France A. Córdova, president of Purdue University, issued a statement that read, “We deplore the act of racial vandalism that occurred recently in our Krannert Building. It is offensive, shocking and wholly out of character with our values and goals of inclusion and mutual respect. This incident cannot and will not define us as people or as an institution.”
Three hate crimes have been reported on the campus of the University of Wisconsin Parkside in Kenosah over the past several days.
On Wednesday, a noose made of rubber bands hanging in a common area of a dormitory was found by a Black woman student. After the woman reported the incident to university authorities, the next day she received a racially charged note that was left near the door of her dormitory room, accompanied by a second noose.
Later that night, fliers were found at the residence hall. The fliers contained threatening messages directed at particular Black students, racial slurs, and warnings that the Black students would be killed.
The university police department called in seven sheriff’s department detectives to aid them in the investigation.
“At the University of Wisconsin-Parkside we’re proud of the diverse living and learning environment the campus offers our students, faculty, staff, and the communities we serve,” said Chancellor Deborah Ford. “The type of behavior displayed by a very small number of people is not tolerated and will not be tolerated here.”
Update: The fliers threatening Black students were later found to be a hoax. A student admitted that she created the fliers because she was displeased about the university’s response to the initial incidents.
Jan 18, 2012: The University of Cincinnati Mounts an Online Program to Combat Racial and Sexual Harassment
The University of Cincinnati is requiring all faculty and staff to complete an online training program on racial and sexual harassment. Students are also being asked to participate in the training program. There are four tracks for different campus constituencies: faculty, staff, students, and supervisors.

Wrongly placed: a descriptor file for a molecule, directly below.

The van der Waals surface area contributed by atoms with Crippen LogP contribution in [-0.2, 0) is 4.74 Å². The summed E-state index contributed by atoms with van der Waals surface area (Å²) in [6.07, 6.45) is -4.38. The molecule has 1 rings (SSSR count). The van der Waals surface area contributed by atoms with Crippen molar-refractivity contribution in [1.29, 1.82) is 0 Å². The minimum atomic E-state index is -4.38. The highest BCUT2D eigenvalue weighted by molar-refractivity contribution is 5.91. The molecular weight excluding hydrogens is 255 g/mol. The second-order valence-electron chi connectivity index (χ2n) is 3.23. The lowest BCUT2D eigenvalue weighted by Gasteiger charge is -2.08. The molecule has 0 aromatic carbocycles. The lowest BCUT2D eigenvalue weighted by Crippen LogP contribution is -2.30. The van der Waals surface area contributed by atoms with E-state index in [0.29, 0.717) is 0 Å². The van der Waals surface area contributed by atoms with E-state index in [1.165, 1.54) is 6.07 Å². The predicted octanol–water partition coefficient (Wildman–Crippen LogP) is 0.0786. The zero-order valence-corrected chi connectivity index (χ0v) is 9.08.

George Wharton, director of the equal opportunity office at the University of Cincinnati, says that the program “is formatted to encourage awareness and prevention of harassment and discrimination. The program outlines current law on harassment and includes examples to illustrate words and behaviors that might reasonably be regarded as discriminatory.”
At the conclusion of the online training session, the viewer will be given a 15 question test to certify that they have mastered the course material. If they fail the test, they can retake the program again until they pass.
Last month the Missouri State University Pride Band was asked to perform at the dedication of a public park in downtown Springfield. During its performance the band played the song “Dixie.” In 1906, three African American men were lynched in the same location.
The president of the local chapter of the NAACP lodged a protest with the university’s interim president, Clif Smart. President Smart issued a quick apology and stated that the song will not be played by the band in any public venue in the future.
Wes Pratt, an equal opportunity official at Missouri State told the Springfield News-Leader, the song “was not appropriate, certainly not on the public square with the history. It’s an indication of lack of cultural competence, which we must continue to work on to improve at Missouri State and in the community.”
Dec 04, 2011: Historically Black University Settles Race Discrimination Lawsuit With White Football Coach
Robby Wells, former head football coach at Savannah State University, agreed to a $240,000 settlement of a race discrimination lawsuit. Wells, who is White, claimed that the historically Black university had fired him because of his race.
Wells claimed in the lawsuit that he was told by university officials that alumni would not support him because of his race and that citizens of Savannah would not support him because of his plans to marry an African American woman.
In agreeing to the settlement, the university denied any wrongdoing in the case.
Dec 02, 2011: Confederate Flag Controversy at the Beaufort Campus of the University of South Carolina
Byron Thomas is a 19-year-old student at the University of South Carolina Beaufort. He had a Confederate battle flag hanging in the window of his dormitory room on campus where it could be seen by people walking through campus. Just before Thanksgiving, university officials told him to remove the flag. After he posted a video online at CNN explaining his views, officials relented and told him he could display the flag.
In an email to the campus community, a university spokesperson stated that officials had asked Thomas to remove the flag “out of respect for his fellow students’ concerns.” But the email went on to state that the university had a firm regard for the First Amendment right of free speech and that “the university cannot and will not prohibit these flags or other symbols that our students choose to display.”
By the way, Thomas is an African American.
Here is the video of Thomas explaining his views.